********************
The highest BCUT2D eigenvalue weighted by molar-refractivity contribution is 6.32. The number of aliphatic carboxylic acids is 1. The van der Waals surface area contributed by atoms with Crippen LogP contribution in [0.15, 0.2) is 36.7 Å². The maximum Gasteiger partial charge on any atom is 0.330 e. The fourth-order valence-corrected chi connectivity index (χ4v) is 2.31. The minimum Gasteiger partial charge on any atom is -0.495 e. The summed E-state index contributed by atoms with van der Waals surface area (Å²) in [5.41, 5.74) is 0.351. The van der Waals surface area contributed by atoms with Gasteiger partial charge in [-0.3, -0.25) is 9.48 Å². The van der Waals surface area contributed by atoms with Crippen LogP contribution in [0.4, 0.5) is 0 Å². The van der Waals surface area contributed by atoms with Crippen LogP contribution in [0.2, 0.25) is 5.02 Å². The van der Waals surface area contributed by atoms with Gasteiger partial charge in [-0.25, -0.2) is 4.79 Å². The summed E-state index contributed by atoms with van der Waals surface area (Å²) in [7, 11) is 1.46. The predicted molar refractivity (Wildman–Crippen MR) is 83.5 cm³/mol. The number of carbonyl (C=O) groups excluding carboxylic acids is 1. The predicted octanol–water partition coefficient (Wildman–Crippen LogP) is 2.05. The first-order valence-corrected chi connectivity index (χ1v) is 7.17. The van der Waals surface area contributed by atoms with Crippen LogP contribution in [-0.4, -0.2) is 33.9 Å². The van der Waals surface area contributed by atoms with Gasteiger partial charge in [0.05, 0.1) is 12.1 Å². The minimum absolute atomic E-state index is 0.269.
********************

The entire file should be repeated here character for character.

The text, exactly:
The highest BCUT2D eigenvalue weighted by molar-refractivity contribution is 6.32. The number of aliphatic carboxylic acids is 1. The van der Waals surface area contributed by atoms with Crippen LogP contribution in [0.15, 0.2) is 36.7 Å². The maximum Gasteiger partial charge on any atom is 0.330 e. The fourth-order valence-corrected chi connectivity index (χ4v) is 2.31. The minimum Gasteiger partial charge on any atom is -0.495 e. The summed E-state index contributed by atoms with van der Waals surface area (Å²) in [5.41, 5.74) is 0.351. The van der Waals surface area contributed by atoms with Gasteiger partial charge in [-0.3, -0.25) is 9.48 Å². The van der Waals surface area contributed by atoms with Crippen LogP contribution in [0.4, 0.5) is 0 Å². The van der Waals surface area contributed by atoms with Crippen LogP contribution in [0.2, 0.25) is 5.02 Å². The van der Waals surface area contributed by atoms with Gasteiger partial charge in [-0.25, -0.2) is 4.79 Å². The summed E-state index contributed by atoms with van der Waals surface area (Å²) in [7, 11) is 1.46. The predicted molar refractivity (Wildman–Crippen MR) is 83.5 cm³/mol. The number of carbonyl (C=O) groups excluding carboxylic acids is 1. The predicted octanol–water partition coefficient (Wildman–Crippen LogP) is 2.05. The first-order valence-corrected chi connectivity index (χ1v) is 7.17. The van der Waals surface area contributed by atoms with Crippen LogP contribution in [-0.4, -0.2) is 33.9 Å². The van der Waals surface area contributed by atoms with Gasteiger partial charge in [0.05, 0.1) is 12.1 Å². The minimum absolute atomic E-state index is 0.269.